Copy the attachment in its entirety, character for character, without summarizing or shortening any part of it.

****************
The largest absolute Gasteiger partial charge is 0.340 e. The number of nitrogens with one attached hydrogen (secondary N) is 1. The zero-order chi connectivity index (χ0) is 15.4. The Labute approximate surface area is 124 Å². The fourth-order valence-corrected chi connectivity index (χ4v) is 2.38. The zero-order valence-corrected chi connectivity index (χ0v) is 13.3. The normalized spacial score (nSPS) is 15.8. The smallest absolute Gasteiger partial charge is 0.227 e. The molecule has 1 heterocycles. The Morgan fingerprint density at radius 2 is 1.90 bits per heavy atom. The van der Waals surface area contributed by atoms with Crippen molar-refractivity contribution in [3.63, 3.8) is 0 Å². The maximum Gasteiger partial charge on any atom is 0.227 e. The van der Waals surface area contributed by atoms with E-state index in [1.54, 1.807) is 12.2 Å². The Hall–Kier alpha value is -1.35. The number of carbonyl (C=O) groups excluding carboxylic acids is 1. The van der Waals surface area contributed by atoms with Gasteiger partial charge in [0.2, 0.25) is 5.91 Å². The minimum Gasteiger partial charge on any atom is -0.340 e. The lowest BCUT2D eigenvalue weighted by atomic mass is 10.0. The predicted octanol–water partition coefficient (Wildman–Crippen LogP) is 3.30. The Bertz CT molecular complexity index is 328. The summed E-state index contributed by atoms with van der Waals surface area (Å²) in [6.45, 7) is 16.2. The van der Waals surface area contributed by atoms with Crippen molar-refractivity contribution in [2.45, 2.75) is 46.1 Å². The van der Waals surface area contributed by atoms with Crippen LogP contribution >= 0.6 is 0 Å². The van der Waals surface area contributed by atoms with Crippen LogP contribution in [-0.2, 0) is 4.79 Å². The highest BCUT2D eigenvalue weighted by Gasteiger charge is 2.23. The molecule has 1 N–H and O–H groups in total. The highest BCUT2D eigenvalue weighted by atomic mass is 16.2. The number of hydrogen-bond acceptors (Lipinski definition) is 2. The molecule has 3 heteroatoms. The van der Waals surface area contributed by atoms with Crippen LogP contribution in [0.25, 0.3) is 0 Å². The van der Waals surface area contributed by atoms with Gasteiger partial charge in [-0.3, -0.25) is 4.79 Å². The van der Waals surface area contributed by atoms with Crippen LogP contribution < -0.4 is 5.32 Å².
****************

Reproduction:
The largest absolute Gasteiger partial charge is 0.340 e. The number of nitrogens with one attached hydrogen (secondary N) is 1. The zero-order chi connectivity index (χ0) is 15.4. The Labute approximate surface area is 124 Å². The fourth-order valence-corrected chi connectivity index (χ4v) is 2.38. The zero-order valence-corrected chi connectivity index (χ0v) is 13.3. The normalized spacial score (nSPS) is 15.8. The smallest absolute Gasteiger partial charge is 0.227 e. The molecule has 1 heterocycles. The Morgan fingerprint density at radius 2 is 1.90 bits per heavy atom. The van der Waals surface area contributed by atoms with Crippen molar-refractivity contribution in [3.63, 3.8) is 0 Å². The maximum Gasteiger partial charge on any atom is 0.227 e. The van der Waals surface area contributed by atoms with E-state index in [1.54, 1.807) is 12.2 Å². The Hall–Kier alpha value is -1.35. The number of carbonyl (C=O) groups excluding carboxylic acids is 1. The van der Waals surface area contributed by atoms with Gasteiger partial charge in [0.2, 0.25) is 5.91 Å². The minimum Gasteiger partial charge on any atom is -0.340 e. The lowest BCUT2D eigenvalue weighted by atomic mass is 10.0. The predicted octanol–water partition coefficient (Wildman–Crippen LogP) is 3.30. The Bertz CT molecular complexity index is 328. The summed E-state index contributed by atoms with van der Waals surface area (Å²) in [6.45, 7) is 16.2. The van der Waals surface area contributed by atoms with Crippen molar-refractivity contribution in [2.45, 2.75) is 46.1 Å². The van der Waals surface area contributed by atoms with Crippen LogP contribution >= 0.6 is 0 Å². The van der Waals surface area contributed by atoms with Crippen LogP contribution in [-0.2, 0) is 4.79 Å². The highest BCUT2D eigenvalue weighted by Gasteiger charge is 2.23. The molecule has 1 N–H and O–H groups in total. The highest BCUT2D eigenvalue weighted by atomic mass is 16.2. The number of hydrogen-bond acceptors (Lipinski definition) is 2. The molecule has 3 heteroatoms. The van der Waals surface area contributed by atoms with Crippen LogP contribution in [0.25, 0.3) is 0 Å². The van der Waals surface area contributed by atoms with Gasteiger partial charge in [-0.3, -0.25) is 4.79 Å². The van der Waals surface area contributed by atoms with Crippen LogP contribution < -0.4 is 5.32 Å².